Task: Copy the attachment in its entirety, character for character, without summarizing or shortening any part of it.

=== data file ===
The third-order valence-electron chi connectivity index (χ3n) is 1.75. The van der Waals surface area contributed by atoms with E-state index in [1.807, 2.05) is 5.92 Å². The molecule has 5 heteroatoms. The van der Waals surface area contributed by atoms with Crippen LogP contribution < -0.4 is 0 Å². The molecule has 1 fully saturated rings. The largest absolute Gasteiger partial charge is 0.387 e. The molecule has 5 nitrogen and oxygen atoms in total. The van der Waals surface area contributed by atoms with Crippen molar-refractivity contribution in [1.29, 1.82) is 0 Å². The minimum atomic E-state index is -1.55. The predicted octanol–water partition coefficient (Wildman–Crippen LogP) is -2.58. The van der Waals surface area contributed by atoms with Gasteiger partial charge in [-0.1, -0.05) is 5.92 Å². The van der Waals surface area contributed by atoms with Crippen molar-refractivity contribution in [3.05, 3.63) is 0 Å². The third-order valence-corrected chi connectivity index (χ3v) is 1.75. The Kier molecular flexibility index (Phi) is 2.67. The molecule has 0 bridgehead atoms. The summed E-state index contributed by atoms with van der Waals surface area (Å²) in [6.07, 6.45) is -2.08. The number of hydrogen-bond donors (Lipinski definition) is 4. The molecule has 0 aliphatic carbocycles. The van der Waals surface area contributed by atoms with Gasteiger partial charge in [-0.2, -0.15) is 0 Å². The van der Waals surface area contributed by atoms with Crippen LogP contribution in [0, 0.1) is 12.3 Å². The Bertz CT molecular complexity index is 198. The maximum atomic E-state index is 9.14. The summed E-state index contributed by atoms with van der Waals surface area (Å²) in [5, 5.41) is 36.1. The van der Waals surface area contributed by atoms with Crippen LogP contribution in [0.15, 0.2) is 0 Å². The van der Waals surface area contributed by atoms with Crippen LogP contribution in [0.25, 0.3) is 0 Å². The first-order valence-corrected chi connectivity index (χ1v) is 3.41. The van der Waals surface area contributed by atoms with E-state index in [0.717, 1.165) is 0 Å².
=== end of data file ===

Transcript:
The third-order valence-electron chi connectivity index (χ3n) is 1.75. The van der Waals surface area contributed by atoms with E-state index in [1.807, 2.05) is 5.92 Å². The molecule has 5 heteroatoms. The van der Waals surface area contributed by atoms with Crippen LogP contribution < -0.4 is 0 Å². The molecule has 1 fully saturated rings. The largest absolute Gasteiger partial charge is 0.387 e. The molecule has 5 nitrogen and oxygen atoms in total. The van der Waals surface area contributed by atoms with Crippen molar-refractivity contribution in [1.29, 1.82) is 0 Å². The minimum atomic E-state index is -1.55. The predicted octanol–water partition coefficient (Wildman–Crippen LogP) is -2.58. The van der Waals surface area contributed by atoms with Gasteiger partial charge in [-0.1, -0.05) is 5.92 Å². The van der Waals surface area contributed by atoms with Crippen molar-refractivity contribution in [3.05, 3.63) is 0 Å². The third-order valence-corrected chi connectivity index (χ3v) is 1.75. The Kier molecular flexibility index (Phi) is 2.67. The molecule has 0 bridgehead atoms. The summed E-state index contributed by atoms with van der Waals surface area (Å²) in [6.07, 6.45) is -2.08. The number of hydrogen-bond donors (Lipinski definition) is 4. The molecule has 0 aliphatic carbocycles. The van der Waals surface area contributed by atoms with Gasteiger partial charge in [-0.2, -0.15) is 0 Å². The van der Waals surface area contributed by atoms with Crippen LogP contribution in [0, 0.1) is 12.3 Å². The Bertz CT molecular complexity index is 198. The maximum atomic E-state index is 9.14. The summed E-state index contributed by atoms with van der Waals surface area (Å²) in [5, 5.41) is 36.1. The van der Waals surface area contributed by atoms with Crippen LogP contribution in [0.15, 0.2) is 0 Å². The van der Waals surface area contributed by atoms with Crippen LogP contribution in [0.25, 0.3) is 0 Å². The first-order valence-corrected chi connectivity index (χ1v) is 3.41. The van der Waals surface area contributed by atoms with E-state index in [0.717, 1.165) is 0 Å².